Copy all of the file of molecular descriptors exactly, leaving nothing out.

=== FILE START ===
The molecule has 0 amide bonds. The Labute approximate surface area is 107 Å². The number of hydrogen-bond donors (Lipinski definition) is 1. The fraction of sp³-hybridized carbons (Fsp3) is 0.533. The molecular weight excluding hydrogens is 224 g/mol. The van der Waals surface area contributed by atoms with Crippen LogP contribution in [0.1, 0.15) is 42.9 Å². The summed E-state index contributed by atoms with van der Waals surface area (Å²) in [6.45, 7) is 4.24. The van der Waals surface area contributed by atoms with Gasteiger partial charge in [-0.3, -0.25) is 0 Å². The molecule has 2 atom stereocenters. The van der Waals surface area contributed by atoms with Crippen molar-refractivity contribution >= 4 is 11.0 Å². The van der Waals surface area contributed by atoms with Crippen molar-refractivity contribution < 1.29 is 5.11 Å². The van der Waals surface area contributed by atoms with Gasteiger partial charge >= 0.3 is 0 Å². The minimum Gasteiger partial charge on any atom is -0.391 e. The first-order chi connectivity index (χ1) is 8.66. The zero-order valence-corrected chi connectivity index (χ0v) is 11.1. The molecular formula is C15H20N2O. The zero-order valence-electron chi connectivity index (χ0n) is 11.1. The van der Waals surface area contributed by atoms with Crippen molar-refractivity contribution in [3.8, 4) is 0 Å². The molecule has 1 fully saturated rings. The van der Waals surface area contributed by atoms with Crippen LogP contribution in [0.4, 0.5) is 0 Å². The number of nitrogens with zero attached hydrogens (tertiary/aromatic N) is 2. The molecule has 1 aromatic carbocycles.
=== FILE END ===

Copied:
The molecule has 0 amide bonds. The Labute approximate surface area is 107 Å². The number of hydrogen-bond donors (Lipinski definition) is 1. The fraction of sp³-hybridized carbons (Fsp3) is 0.533. The molecular weight excluding hydrogens is 224 g/mol. The van der Waals surface area contributed by atoms with Crippen LogP contribution in [0.1, 0.15) is 42.9 Å². The summed E-state index contributed by atoms with van der Waals surface area (Å²) in [6.45, 7) is 4.24. The van der Waals surface area contributed by atoms with Gasteiger partial charge in [-0.3, -0.25) is 0 Å². The molecule has 2 atom stereocenters. The van der Waals surface area contributed by atoms with Crippen molar-refractivity contribution >= 4 is 11.0 Å². The van der Waals surface area contributed by atoms with Crippen molar-refractivity contribution < 1.29 is 5.11 Å². The van der Waals surface area contributed by atoms with Gasteiger partial charge >= 0.3 is 0 Å². The minimum Gasteiger partial charge on any atom is -0.391 e. The first-order chi connectivity index (χ1) is 8.66. The zero-order valence-corrected chi connectivity index (χ0v) is 11.1. The molecular formula is C15H20N2O. The zero-order valence-electron chi connectivity index (χ0n) is 11.1. The van der Waals surface area contributed by atoms with Crippen molar-refractivity contribution in [3.8, 4) is 0 Å². The molecule has 1 fully saturated rings. The van der Waals surface area contributed by atoms with Crippen LogP contribution in [0.4, 0.5) is 0 Å². The number of nitrogens with zero attached hydrogens (tertiary/aromatic N) is 2. The molecule has 1 aromatic carbocycles.